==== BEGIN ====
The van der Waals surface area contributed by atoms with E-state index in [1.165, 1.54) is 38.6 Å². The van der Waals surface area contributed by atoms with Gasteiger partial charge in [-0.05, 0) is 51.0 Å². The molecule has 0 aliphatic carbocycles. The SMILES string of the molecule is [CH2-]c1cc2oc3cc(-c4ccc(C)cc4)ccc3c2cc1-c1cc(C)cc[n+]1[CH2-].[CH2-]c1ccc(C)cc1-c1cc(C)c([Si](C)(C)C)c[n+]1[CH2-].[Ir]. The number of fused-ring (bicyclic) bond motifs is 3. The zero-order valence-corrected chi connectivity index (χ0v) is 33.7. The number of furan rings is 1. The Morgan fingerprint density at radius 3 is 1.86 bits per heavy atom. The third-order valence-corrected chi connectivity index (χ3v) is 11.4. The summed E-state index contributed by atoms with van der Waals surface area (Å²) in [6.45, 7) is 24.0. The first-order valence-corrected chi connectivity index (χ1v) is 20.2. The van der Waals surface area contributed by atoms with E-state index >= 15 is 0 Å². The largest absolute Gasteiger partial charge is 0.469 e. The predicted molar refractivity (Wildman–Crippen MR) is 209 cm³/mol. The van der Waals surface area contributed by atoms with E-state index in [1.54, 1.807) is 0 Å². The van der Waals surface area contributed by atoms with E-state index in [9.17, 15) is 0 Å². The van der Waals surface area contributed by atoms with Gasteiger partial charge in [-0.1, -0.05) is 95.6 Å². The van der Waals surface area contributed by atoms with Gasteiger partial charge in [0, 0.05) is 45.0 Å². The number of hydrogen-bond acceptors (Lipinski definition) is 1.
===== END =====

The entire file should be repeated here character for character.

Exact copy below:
The van der Waals surface area contributed by atoms with E-state index in [1.165, 1.54) is 38.6 Å². The van der Waals surface area contributed by atoms with Gasteiger partial charge in [-0.05, 0) is 51.0 Å². The molecule has 0 aliphatic carbocycles. The SMILES string of the molecule is [CH2-]c1cc2oc3cc(-c4ccc(C)cc4)ccc3c2cc1-c1cc(C)cc[n+]1[CH2-].[CH2-]c1ccc(C)cc1-c1cc(C)c([Si](C)(C)C)c[n+]1[CH2-].[Ir]. The number of fused-ring (bicyclic) bond motifs is 3. The zero-order valence-corrected chi connectivity index (χ0v) is 33.7. The number of furan rings is 1. The Morgan fingerprint density at radius 3 is 1.86 bits per heavy atom. The third-order valence-corrected chi connectivity index (χ3v) is 11.4. The summed E-state index contributed by atoms with van der Waals surface area (Å²) in [6.45, 7) is 24.0. The first-order valence-corrected chi connectivity index (χ1v) is 20.2. The van der Waals surface area contributed by atoms with E-state index >= 15 is 0 Å². The largest absolute Gasteiger partial charge is 0.469 e. The predicted molar refractivity (Wildman–Crippen MR) is 209 cm³/mol. The van der Waals surface area contributed by atoms with E-state index in [1.54, 1.807) is 0 Å². The van der Waals surface area contributed by atoms with E-state index in [9.17, 15) is 0 Å². The van der Waals surface area contributed by atoms with Gasteiger partial charge in [-0.1, -0.05) is 95.6 Å². The van der Waals surface area contributed by atoms with Gasteiger partial charge in [0, 0.05) is 45.0 Å². The number of hydrogen-bond acceptors (Lipinski definition) is 1.